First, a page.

The next weekend, Daddy wasn’t going to fuck around with Movie Night, no siree. I strapped the kids into the car and headed to Blockbuster. Zan wanted “Beverly Hills Chihuahua.” Jayna wanted “Madagascar 2.” Daddy wanted a stiff drink.

I flipped a coin, and Zan won the toss, so off to the “B” section of the New Releases we went … and when we arrived, we discovered that every copy of “Beverly Hills Chihuahua” was checked out, which he took really well—and by “really well,” I mean he teared up and blamed all of the evil in the universe on me, and threatened to boycott Movie Night entirely if we got “Madagascar 2.” Fortunately, he got over it by the time we returned home, and Movie Night came off without a hitch.

A week and a half later, shortly after returning from my trip to Austin, I noticed that the “Madagascar 2” DVD case was still lounging atop the television set. Balls.

Wonder Woman returned it to Blockbuster a day or two later, and I don’t even want to know what our balance is there. My plan is to never again rent a movie from them, and instead hope they go bankrupt before anyone notices how much we owe them.

So this brings us to this past weekend. On Saturday evening, Zan suggested drawing a movie poster for Movie Night, which I told him was a great idea. We agreed that we would pick out a movie the next morning and then make the poster.

On Sunday morning, Zan and I were on the couch shortly after 6 a.m., and he really wanted to get to work on the poster, so we navigated through some more agonizingly slow TiVo On Demand menus and chose “Robots.” The actual movie-watching part of Movie Night was a good 12 hours away, so even though the TiVo advised me that the download would take 10 hours and 26 minutes (???!!!), there was no chance of a repeat fuck-up, right? Am I right? Anyone?

(By now, you know where this is going, so let me try to get to it in under 25,000 words.)

Zan drew a very impressive “Robots” poster and we hung it on the wall by the television set, where it spent the day reminding us all of what the Movie Night feature would be. Each time Zan spotted it, he voiced his excitement about watching “Robots” later that evening, and I seconded his excitement, and it was just delightful, our enthusiasm about our family’s new Movie Night tradition.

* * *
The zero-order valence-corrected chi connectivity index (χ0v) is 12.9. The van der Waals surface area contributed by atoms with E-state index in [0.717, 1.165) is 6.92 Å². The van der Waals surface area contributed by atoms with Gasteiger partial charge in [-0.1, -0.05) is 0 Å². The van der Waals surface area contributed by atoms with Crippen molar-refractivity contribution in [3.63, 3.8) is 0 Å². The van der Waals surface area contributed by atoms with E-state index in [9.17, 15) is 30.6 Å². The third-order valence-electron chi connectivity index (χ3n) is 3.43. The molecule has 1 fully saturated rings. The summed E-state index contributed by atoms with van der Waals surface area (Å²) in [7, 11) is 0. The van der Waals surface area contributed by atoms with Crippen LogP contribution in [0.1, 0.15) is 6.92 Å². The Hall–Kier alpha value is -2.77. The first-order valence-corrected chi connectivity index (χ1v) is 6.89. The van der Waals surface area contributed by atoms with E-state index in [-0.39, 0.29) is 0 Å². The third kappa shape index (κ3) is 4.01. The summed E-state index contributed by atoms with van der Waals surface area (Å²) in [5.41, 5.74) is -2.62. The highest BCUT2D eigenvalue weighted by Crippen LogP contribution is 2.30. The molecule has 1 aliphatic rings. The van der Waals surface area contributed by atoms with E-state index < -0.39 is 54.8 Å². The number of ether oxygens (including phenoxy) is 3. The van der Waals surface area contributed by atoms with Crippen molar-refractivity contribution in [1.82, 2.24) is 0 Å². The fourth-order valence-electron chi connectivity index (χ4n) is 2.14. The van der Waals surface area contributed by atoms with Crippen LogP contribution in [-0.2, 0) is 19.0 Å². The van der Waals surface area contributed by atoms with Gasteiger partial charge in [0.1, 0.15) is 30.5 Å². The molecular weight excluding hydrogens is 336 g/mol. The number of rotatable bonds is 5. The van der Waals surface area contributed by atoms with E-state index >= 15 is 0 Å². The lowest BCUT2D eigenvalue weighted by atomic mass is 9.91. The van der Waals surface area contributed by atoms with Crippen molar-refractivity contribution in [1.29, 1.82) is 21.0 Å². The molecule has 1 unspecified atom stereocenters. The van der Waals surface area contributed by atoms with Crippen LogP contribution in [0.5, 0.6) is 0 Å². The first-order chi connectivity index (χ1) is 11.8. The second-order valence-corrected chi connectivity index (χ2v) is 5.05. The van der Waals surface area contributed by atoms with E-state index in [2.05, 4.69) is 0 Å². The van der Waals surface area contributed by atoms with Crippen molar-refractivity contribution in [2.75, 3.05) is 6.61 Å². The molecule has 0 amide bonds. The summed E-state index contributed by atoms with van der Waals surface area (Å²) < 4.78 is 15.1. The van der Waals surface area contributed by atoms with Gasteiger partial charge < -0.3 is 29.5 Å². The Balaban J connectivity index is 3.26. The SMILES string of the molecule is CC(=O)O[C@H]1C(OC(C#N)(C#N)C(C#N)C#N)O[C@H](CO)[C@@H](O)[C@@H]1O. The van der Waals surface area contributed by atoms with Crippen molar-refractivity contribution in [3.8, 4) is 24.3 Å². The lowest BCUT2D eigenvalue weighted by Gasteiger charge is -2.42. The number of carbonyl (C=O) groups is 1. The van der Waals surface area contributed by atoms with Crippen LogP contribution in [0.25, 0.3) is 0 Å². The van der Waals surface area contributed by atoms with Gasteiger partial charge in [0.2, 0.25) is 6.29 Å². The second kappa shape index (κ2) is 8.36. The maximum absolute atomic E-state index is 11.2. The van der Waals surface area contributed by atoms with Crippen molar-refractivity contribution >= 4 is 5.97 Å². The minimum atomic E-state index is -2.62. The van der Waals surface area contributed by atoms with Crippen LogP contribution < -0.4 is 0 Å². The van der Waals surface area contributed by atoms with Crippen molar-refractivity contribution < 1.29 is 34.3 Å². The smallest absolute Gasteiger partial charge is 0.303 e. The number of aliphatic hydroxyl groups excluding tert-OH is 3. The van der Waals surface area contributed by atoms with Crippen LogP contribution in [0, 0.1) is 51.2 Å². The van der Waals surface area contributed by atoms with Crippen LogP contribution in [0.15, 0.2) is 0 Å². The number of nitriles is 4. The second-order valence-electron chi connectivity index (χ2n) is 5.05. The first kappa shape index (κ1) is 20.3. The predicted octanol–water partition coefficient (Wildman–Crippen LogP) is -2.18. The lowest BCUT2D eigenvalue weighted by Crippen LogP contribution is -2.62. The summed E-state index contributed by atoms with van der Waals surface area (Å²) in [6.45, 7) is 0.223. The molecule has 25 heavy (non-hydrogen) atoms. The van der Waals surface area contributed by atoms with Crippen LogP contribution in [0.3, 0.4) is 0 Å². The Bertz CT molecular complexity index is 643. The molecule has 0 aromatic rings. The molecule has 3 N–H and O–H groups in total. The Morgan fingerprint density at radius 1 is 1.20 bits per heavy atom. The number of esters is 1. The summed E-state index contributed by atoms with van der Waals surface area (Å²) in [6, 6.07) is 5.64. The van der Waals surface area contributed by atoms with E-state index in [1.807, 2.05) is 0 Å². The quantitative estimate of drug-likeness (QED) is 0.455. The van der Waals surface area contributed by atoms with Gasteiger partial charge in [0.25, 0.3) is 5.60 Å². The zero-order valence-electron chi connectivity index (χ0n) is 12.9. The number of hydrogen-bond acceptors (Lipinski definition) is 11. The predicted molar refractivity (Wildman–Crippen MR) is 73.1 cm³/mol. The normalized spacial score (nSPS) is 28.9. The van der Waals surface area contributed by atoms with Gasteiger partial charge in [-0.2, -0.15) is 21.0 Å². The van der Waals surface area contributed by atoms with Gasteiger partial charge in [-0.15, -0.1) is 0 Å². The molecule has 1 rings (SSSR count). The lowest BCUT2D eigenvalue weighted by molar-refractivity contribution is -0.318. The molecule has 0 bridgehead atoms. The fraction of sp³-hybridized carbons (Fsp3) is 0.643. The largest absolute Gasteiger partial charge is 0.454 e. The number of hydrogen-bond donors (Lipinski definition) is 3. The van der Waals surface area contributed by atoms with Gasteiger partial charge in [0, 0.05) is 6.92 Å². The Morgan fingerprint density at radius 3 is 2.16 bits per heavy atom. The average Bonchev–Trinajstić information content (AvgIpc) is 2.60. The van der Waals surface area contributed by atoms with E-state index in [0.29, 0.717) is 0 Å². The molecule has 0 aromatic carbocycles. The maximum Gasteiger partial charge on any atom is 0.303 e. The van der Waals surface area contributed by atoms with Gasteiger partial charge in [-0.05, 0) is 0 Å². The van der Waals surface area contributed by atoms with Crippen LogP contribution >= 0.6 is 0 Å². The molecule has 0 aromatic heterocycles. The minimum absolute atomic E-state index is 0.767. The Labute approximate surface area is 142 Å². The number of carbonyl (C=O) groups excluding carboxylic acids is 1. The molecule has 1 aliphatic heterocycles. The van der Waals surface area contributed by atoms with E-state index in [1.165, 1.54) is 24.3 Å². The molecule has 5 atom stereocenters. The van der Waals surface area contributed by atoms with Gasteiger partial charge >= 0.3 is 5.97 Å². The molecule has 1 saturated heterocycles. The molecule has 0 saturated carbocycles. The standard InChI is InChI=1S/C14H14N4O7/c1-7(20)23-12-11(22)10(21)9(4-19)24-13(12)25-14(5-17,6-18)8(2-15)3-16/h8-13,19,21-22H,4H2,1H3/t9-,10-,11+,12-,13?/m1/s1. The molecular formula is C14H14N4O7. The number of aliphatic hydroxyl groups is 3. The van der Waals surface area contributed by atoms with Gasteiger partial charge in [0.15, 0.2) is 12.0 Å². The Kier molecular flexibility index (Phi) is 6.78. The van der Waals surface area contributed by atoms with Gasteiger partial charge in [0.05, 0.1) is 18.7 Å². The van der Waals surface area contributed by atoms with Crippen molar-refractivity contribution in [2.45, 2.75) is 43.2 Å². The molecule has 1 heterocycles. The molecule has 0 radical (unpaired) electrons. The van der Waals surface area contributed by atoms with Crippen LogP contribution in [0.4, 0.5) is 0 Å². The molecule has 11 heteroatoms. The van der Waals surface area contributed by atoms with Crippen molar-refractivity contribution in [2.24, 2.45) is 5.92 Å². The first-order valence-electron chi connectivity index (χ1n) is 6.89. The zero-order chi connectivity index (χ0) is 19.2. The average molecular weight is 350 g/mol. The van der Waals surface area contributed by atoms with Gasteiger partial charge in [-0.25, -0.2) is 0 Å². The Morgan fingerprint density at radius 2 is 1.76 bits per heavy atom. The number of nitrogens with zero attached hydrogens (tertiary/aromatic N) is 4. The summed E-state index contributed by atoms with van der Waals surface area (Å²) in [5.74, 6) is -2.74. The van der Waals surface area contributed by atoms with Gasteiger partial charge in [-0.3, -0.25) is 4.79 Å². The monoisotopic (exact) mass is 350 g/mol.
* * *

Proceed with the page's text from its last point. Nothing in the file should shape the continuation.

As we took our seats on the couch roughly 12 hours after I clicked “Rent movie” on the TiVo, that motherfucking piece of shit had the balls to tell me that it would still be about an hour-and-a-half before we could begin watching the flick, because, as I subsequently learned via Amazon’s cute little “TiVo Video On Demand” F.A.Q., my Series 2 TiVo doesn’t support progressive downloading (meaning the ability to begin the movie even if the download isn’t yet complete) … except that’s bullshit, because when I move shows from my iMac to the TiVo, it lets us begin watching them immediately, even though only a fraction of the program has been transferred at the time viewing begins.

Of course, the F.A.Q. can’t be trusted anyway, because it also says that, on a fast broadband connection (which I have), downloading a movie can take up to an hour, and that on a slow broadband connection (which I don’t have, no no), downloading a movie can take up to five hours … and, as you math enthusiasts can attest, five hours is still a whole lot less than 13.5 hours. Cocksuckers.

So, once again, Daddy ruined Movie Night. As punishment, I had to sit through “Beverly Hills Chihuahua,” which Zan’s grandmother bought for him while I was in Texas. I am substantially dumber for having watched that film. I estimate that it shaved a good 10 points off of my I.Q. score … though you shouldn’t rely on my powers of estimation, because, as noted in the previous sentence, me not as smart as me was b4.

Next week, the nice man from Verizon is supposed to come install FiOS and a set-top DVR. I am hoping that the “On Demand” feature will be the solution to our recent Movie Night problems. And if it isn’t, then I’m going to suggest we experiment with Karaoke Night or Shadow-Puppet Night … or, better yet, Early-to-Bed Night.